Music, London, 23 May 2007, Sale LO7402 Sotheby's, London, 2007, Wraps, , , Fine
151 pp. 192 lots. Highlights: Beethoven, The only surviving ms. of the violin sonata in A, Op. 47, ''Kreutzer,'' sold for 311,200 GBP. Illustrations: A 8 photos of Maria Callas, one reproduced full page on back of wraps; ms. page of George Crumb's Frozen Time; A Joseph Haydn thamatic catalog from 1805 hitherto unknown to scholars, 108,000 GBP. Mendelssohn, autograph ms. of three early songs, one unkown and one (Der Wasserfall) only incompletely known, for 21,600 GBP. Erik Satie: 20 lots, with 11 illustrations of autograph letters and manuscripts.A fine autograph ms. of Sibelius in blue ink of Malinconia, Op. 20, for cello and piano, for 43,200 GBP. Beautifully and generously illustrated throughout.
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from A Time of Gifts
No janitor was about. A young Benedictine, finding me loitering in the gatehouse, took me in tow,
and as we crossed the first great courtyard, I knew I was in luck. He spoke beautiful French; he was
learned and amusing and the ideal cicerone for all that lay ahead.
Afterwards, it was in confused musical terms that the stages of our progress strung themselves
together in my memory. This is how they resound there still. Overtures and preludes followed each
other as courtyard opened on courtyard. Ascending staircases unfolded as vaingloriously as
pavanes. Cloisters developed with the complexity of double, triple, and quadruple fugues. The suites
of state apartments concatenated with the variety, the mood and décor of symphonic movements.
Among the receding infinity of gold bindings in the library, the polished reflections, the galleries and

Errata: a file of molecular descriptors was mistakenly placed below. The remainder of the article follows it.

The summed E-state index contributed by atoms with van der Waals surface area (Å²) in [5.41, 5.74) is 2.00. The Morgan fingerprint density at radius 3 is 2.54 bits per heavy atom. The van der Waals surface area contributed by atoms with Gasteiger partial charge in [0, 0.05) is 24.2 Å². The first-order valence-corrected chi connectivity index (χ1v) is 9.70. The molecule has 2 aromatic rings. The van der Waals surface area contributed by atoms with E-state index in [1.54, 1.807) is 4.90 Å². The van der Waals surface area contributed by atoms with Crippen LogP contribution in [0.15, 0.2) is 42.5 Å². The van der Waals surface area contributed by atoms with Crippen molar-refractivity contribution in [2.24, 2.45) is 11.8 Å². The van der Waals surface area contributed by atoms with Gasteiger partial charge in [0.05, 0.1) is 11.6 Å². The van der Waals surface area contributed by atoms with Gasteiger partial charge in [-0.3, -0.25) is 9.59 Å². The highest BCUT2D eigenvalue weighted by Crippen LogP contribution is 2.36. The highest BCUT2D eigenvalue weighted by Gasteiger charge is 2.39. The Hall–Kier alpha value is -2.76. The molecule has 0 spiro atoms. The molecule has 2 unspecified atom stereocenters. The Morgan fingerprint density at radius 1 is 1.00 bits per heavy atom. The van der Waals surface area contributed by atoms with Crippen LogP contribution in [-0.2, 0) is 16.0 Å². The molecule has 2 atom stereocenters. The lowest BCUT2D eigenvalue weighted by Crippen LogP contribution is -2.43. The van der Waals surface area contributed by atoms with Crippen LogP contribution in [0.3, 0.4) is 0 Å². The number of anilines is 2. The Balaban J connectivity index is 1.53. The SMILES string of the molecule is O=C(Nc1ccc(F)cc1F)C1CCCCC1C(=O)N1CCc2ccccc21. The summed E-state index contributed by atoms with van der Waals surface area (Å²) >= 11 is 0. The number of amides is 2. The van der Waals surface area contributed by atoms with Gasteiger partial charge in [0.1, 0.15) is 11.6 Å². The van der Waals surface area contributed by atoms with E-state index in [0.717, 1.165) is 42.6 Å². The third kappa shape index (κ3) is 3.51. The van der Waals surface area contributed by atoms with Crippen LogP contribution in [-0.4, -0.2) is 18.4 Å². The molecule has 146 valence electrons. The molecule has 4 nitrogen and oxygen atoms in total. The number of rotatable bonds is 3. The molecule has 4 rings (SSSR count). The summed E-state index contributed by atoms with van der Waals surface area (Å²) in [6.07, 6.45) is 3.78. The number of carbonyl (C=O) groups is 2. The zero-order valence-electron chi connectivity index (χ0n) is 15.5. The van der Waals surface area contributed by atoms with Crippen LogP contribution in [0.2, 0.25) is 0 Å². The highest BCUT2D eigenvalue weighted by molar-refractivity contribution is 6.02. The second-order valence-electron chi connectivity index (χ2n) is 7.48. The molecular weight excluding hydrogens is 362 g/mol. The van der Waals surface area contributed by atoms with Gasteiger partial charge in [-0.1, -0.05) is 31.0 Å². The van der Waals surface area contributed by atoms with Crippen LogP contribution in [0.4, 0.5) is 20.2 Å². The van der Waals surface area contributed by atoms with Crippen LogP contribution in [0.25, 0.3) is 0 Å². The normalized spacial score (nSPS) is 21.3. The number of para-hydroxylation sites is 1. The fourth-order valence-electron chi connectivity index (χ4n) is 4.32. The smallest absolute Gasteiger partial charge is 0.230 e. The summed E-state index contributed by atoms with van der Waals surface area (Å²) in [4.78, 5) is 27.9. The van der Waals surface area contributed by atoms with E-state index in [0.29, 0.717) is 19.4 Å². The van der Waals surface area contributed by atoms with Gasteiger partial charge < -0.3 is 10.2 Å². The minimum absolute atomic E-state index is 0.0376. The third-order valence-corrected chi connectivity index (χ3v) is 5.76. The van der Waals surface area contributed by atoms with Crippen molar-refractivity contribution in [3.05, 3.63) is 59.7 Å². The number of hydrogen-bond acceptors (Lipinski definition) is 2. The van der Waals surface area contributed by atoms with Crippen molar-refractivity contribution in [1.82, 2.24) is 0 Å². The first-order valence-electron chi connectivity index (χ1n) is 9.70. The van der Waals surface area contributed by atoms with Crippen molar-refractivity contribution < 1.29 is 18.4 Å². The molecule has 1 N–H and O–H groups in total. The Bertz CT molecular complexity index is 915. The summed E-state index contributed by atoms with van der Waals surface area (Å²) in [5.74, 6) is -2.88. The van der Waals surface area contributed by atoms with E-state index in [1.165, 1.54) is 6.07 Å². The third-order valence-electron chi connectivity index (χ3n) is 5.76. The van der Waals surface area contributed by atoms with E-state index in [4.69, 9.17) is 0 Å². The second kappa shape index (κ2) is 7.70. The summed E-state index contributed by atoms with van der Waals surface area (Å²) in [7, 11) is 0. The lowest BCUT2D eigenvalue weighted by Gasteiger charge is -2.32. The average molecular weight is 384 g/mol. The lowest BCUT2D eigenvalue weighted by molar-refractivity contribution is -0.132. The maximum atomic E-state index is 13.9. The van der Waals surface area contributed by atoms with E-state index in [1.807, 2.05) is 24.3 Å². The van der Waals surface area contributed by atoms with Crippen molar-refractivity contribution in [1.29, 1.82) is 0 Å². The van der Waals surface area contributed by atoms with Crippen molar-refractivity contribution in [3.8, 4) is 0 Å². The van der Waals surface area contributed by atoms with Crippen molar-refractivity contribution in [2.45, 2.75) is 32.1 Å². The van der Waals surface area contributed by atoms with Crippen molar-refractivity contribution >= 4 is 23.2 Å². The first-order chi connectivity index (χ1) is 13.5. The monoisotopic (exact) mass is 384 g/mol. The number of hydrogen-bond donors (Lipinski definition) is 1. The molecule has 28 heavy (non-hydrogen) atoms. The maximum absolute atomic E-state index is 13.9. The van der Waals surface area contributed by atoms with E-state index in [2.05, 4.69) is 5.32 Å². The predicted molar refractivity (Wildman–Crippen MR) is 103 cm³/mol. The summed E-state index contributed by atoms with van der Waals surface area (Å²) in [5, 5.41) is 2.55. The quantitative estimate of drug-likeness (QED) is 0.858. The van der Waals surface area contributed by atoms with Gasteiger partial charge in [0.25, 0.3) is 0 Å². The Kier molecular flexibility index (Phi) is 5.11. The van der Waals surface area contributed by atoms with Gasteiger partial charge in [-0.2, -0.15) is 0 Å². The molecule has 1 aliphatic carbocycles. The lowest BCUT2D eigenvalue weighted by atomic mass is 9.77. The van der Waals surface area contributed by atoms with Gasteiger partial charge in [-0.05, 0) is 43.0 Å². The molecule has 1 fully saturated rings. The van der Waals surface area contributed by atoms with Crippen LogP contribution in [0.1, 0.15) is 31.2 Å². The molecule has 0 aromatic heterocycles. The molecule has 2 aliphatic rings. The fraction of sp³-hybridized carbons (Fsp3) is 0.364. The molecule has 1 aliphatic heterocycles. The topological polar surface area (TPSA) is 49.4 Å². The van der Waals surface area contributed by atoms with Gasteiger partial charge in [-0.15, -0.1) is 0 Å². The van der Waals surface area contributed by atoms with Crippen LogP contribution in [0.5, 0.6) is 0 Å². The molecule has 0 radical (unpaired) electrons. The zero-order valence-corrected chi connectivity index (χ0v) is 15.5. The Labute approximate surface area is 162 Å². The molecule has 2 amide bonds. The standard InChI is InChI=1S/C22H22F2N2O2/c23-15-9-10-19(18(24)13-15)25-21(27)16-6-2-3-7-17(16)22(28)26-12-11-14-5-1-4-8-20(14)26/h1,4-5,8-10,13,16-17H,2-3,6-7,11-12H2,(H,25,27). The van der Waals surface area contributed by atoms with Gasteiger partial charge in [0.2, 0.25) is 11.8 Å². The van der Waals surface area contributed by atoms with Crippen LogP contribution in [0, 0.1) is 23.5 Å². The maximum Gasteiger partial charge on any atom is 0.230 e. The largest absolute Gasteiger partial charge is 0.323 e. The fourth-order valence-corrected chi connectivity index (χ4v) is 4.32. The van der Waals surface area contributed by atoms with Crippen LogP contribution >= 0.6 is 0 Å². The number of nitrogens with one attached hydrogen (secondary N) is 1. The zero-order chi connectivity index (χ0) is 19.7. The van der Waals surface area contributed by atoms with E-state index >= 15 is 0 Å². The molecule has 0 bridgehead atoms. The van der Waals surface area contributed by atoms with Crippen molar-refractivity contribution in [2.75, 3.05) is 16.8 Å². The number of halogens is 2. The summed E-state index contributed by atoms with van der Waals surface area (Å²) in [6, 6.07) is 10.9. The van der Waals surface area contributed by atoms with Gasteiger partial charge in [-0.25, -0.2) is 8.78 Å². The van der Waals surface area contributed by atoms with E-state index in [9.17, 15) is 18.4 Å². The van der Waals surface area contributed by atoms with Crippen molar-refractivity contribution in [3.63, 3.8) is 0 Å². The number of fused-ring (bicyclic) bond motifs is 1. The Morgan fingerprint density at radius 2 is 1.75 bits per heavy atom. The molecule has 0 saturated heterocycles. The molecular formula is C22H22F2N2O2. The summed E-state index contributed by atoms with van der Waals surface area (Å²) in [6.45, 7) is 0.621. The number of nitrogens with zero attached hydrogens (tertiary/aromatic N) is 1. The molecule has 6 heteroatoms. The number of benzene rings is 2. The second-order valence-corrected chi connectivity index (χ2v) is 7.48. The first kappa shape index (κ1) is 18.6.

the terrestrial and celestial globes gleaming in the radiance of their flared embrasures, music, again,
seemed to intervene. A magnificent and measured polyphony crept in one’s ears. It was
accompanied by woodwinds at first, then, at shortening intervals, by violins and violas and ’cellos
and then double basses while a sudden scroll-work of flutes unfurled in mid-air; to be joined at last
by a muted fanfare from the ceiling, until everything vibrated with a controlled and pervading
splendour. Beyond it, in the church, a dome crowned the void. Light spread in the painted hollows
and joined the indirect glow from the ovals and the lunettes and the windows of the rotunda.
Galleries and scalloped baldachinos and tiered cornices rose to meet it; and the soft light, falling on
the fluted pilasters and circles of gold spokes, and on the obelisks wreathed with their sculpted
clouds, suffused the honeycomb side-chapels and then united in a still and universal radiance. Music
might just have fallen silent; unless it were about to begin. In the imagination, instruments
assembled—unseen cymbals just ajar that would collide with a resonance no more strident than a
whisper; drums an inch below their padded sticks with palms ready to muffle them; oboes slanting,
their reeds mute for a moment more; brass and woodwind waiting; fingers stretched motionless
across wires of a harp and fifty invisible bows poised in the air above fifty invisible sets of strings.